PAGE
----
Designing for better education?

Monday 07 Jan 2013

New report confirms that learning environment impacts student performance

Most architects know that school environments affect students’ performance, and could be forgiven for feeling smug at the contents of an independent report by academics at the UK’s Salford University if it were not for the fact that it is unlikely to influence clients and budget holders.

This report - part of the Head Project (Holistic Evidence and Design) - goes to the heart of our campaign to highlight effective design in the WAN AWARDS with Buro Happold. Getting post-occupancy data from recently completed buildings is not yet the norm but evaluating performance is heavily dependent on this feedback.

The timing of the report is also interesting as the UK is just about to embark on a severely cut-down school building programme. Critics say the design brief for the 261 primary schools borders on one size fits all/flat pack.

The report confirms a strong correlation between the built environment and test results in reading, writing and maths. It highlights lighting, air circulation, acoustics, individuality and colour as all having a direct impact on learning performance.

The UK’s proposed new schools are reportedly some 15% smaller than previous designs and much of this reduction will come from communal areas, corridors etc.: a crucial area of known problems.

Richard Rogers in response has urged the UK government to rethink its policy. London architect Deborah Saunt has announced that her firm DSDHA will be boycotting the new school building programme.

Malou Juelskjaer is an Associate Professor at the University of Aarhus, Denmark and is highly experienced on the interplay between educational architecture and learning. She comments: “School children show detailed knowledge about themselves as learners and about their school day.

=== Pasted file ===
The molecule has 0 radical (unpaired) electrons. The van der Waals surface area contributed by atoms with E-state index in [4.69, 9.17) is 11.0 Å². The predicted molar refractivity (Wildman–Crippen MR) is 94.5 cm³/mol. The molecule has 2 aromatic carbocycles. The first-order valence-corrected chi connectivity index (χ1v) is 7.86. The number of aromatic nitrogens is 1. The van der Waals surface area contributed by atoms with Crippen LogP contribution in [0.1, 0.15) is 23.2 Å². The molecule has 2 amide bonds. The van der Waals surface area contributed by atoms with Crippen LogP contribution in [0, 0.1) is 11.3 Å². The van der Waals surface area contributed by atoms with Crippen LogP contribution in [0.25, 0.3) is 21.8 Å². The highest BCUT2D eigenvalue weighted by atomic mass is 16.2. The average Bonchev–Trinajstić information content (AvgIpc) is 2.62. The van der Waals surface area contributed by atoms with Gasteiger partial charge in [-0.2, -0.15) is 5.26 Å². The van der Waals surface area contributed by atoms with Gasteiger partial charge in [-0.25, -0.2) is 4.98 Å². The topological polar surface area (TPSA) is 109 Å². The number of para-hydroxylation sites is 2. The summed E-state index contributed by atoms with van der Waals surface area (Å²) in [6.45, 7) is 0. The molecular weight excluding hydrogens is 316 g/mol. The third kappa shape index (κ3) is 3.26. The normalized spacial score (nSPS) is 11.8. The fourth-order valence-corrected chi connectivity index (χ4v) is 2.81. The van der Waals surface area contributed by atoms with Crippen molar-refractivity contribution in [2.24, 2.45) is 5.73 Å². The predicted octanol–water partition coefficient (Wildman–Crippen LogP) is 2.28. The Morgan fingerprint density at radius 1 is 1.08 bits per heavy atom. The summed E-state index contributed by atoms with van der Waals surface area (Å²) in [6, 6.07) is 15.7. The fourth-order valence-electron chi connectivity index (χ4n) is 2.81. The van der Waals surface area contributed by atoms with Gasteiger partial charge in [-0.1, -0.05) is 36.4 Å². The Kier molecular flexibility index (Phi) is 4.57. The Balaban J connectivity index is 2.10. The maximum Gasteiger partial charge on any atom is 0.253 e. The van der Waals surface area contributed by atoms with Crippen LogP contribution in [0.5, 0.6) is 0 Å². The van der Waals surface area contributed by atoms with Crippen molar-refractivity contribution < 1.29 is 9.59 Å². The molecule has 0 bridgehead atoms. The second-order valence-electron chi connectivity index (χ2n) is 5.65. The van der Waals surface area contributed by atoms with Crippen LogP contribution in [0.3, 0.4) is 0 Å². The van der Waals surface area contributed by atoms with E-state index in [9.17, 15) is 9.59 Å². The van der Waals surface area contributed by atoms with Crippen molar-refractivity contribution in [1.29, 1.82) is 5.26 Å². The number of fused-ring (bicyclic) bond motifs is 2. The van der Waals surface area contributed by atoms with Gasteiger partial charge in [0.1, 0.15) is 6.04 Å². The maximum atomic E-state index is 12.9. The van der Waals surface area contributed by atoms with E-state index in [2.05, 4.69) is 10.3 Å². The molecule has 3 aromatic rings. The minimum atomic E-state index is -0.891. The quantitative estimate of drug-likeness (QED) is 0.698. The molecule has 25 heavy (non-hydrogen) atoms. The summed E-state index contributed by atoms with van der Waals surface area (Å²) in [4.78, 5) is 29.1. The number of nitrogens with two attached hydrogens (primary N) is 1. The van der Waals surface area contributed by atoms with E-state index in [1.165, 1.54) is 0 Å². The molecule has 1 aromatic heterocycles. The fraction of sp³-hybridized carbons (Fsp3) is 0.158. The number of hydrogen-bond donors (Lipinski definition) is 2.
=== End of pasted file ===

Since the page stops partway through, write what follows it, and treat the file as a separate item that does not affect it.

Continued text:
"Many children struggle to stay disciplined at their chair by the desk in crammed small rooms. When doing research and collaborative design processes with children they ask for physical differentiations, possibilities for getting out of the landscape of chairs and rows of tables in order to concentrate, focus, get ideas, feel good about what they are doing.

“It is not the time to ignore what educational research and architectural studies are teaching us about the interplay between the build environment and learning conditions. We are actually only beginning to take these insights into serious account, and simplified design guidelines is a step backwards in relation to this process of interrogation.

"Opposite to the rhetoric of the UK's Education Secretary perhaps we cannot afford not to take this interplay between the build environment and learning serious: There might be a bill to be paid later on.” 

Michael Hammond
Editor in Chief
World Architecture News

Further details

HEAD Project (Holistic Evidence and Design)
Listen to podcast: We talk exclusively to co-author of the HEAD Project report, Professor Peter Barrett of Salford University.

In next week's issue of News Review (Tuesday 15 January, 2013) Buro Happold's Education Sector Director Dr Mike Entwisle gives his view on the standardisation of school design.

Professor Barrett is Professor of Management in Property and Construction at Salford University in the UK. Peter is immediate past President of the UN-established International Council for Research and Innovation in Building and Construction (CIB) involving 2000 experts in 60 countries. Peter has produced over one hundred and seventy single volume publications, refereed papers and reports, and has made over one hundred and ten presentations in around sixteen countries. 

Key Facts:

United Kingdom

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